...and thank you for the tape clarification.
No Problem.. Mr. Curtiss. Take care!
mattbna 2
Search Google Images for 'DHL 757' and you'll find that most of the 757's painted in their livery around the world have a red outline around those windows up front. That's not something that happened at this incident scene - it was already there.
Ben v Veen 2
On 2 april 22:00 at HATO airfield. A DHL cargo. Also hydraulic failure. Made an emergency landing where the right tires collapsed (no left breaks). Wondering....
If only Boeing hadn't stopped making the 757.
Reference; comment about the downwind landing, there is only one direction to land at San Jose, over the mountain and down the valley west to east.
I guess there is max wind limit, maybe one of the guys that sits up front and answer.
Downwind landing? Watch the dust. Why?
I read your comment before I clicked through to the article and watched the video, and I'm perplexed about that point, too.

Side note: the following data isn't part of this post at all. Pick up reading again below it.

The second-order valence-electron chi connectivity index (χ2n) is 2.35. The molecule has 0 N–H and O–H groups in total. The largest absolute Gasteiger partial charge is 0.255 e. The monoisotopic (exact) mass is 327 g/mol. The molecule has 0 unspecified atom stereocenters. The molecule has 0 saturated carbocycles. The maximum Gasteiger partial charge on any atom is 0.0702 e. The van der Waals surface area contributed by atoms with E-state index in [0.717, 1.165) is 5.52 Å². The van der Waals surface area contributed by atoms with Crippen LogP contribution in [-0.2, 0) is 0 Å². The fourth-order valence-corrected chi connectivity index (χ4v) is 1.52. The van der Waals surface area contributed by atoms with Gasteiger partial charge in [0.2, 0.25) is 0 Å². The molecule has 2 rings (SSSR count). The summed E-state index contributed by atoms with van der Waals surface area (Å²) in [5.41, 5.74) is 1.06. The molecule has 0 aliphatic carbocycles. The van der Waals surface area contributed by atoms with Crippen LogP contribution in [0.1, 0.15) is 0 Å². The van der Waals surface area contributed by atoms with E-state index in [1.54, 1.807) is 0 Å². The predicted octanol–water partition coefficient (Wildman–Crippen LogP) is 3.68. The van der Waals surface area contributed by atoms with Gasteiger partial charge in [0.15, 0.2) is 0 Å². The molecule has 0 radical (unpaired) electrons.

From the various photos and the FB live video from @HaraMaderich, I couldn't figure out how the nose gear survived, but the video also made that clear!

Here's a link directly to the video on YouTube (and you can mutter along with me at the inability of this comment board to give us clickable links! I just highlight the link, then right click and choose "Open..."
Indeed. A bad corporate decision that I am certain they regret to this day. Poor corporate decision-making. And the ()*()s that made that decision are most likely still at Boeing. Shame on the Board of Directors who let greed trump good business acumen. Sad example of an American focus on $$$$$$s. All of course IMHO.
Joe Keifer -3
My favorite aircraft and, apparenly, Donald Trump's too.
Well, let us not forget that Trump bought "Trump force 1" as a well used 20 year old 757 originally commercial aircraft that came into the hands of someone that was in fact far richer than he.
Gary Bain 0
James T 0

[This comment has been downvoted. Show anyway.]

Lee Withers 10
After 23 years you are probably talking maintenance, not manufacturing.
mbrews 1
Well put, Lee. While reviewing records, I saw an accident report on a B 757 freighter in Australia . That bird had lost Left AND Right hydraulic systems and managed to land it safely. Root cause was broken hydraulic hose at nose gear. Carrier later changed to put hoses on a shorter preventative replacement schedule….